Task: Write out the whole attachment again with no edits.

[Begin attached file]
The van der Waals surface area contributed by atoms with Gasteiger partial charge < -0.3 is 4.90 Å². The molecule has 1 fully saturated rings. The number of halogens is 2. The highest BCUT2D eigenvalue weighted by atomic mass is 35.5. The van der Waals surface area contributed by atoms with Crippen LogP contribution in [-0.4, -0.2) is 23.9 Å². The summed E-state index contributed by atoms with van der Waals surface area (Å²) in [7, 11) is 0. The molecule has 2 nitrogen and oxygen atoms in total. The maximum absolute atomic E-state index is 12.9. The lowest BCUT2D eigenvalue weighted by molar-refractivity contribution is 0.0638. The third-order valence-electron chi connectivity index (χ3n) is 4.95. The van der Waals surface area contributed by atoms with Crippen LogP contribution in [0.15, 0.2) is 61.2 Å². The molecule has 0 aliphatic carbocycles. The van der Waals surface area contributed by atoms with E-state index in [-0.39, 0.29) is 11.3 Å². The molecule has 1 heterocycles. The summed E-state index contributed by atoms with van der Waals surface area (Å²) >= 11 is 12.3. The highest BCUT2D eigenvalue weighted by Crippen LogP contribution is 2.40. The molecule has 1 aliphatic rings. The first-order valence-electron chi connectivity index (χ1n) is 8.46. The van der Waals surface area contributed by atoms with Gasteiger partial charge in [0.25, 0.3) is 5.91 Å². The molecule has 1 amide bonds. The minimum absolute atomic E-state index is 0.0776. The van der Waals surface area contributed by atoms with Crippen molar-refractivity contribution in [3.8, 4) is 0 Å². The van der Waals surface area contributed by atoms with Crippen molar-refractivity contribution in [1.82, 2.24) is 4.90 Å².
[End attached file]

The van der Waals surface area contributed by atoms with Gasteiger partial charge < -0.3 is 4.90 Å². The molecule has 1 fully saturated rings. The number of halogens is 2. The highest BCUT2D eigenvalue weighted by atomic mass is 35.5. The van der Waals surface area contributed by atoms with Crippen LogP contribution in [-0.4, -0.2) is 23.9 Å². The summed E-state index contributed by atoms with van der Waals surface area (Å²) in [7, 11) is 0. The molecule has 2 nitrogen and oxygen atoms in total. The maximum absolute atomic E-state index is 12.9. The lowest BCUT2D eigenvalue weighted by molar-refractivity contribution is 0.0638. The third-order valence-electron chi connectivity index (χ3n) is 4.95. The van der Waals surface area contributed by atoms with Crippen LogP contribution in [0.15, 0.2) is 61.2 Å². The molecule has 0 aliphatic carbocycles. The van der Waals surface area contributed by atoms with E-state index in [-0.39, 0.29) is 11.3 Å². The molecule has 1 heterocycles. The summed E-state index contributed by atoms with van der Waals surface area (Å²) >= 11 is 12.3. The highest BCUT2D eigenvalue weighted by Crippen LogP contribution is 2.40. The molecule has 1 aliphatic rings. The first-order valence-electron chi connectivity index (χ1n) is 8.46. The van der Waals surface area contributed by atoms with Gasteiger partial charge in [0.25, 0.3) is 5.91 Å². The molecule has 1 amide bonds. The minimum absolute atomic E-state index is 0.0776. The van der Waals surface area contributed by atoms with Crippen molar-refractivity contribution in [3.8, 4) is 0 Å². The van der Waals surface area contributed by atoms with Crippen molar-refractivity contribution in [1.82, 2.24) is 4.90 Å².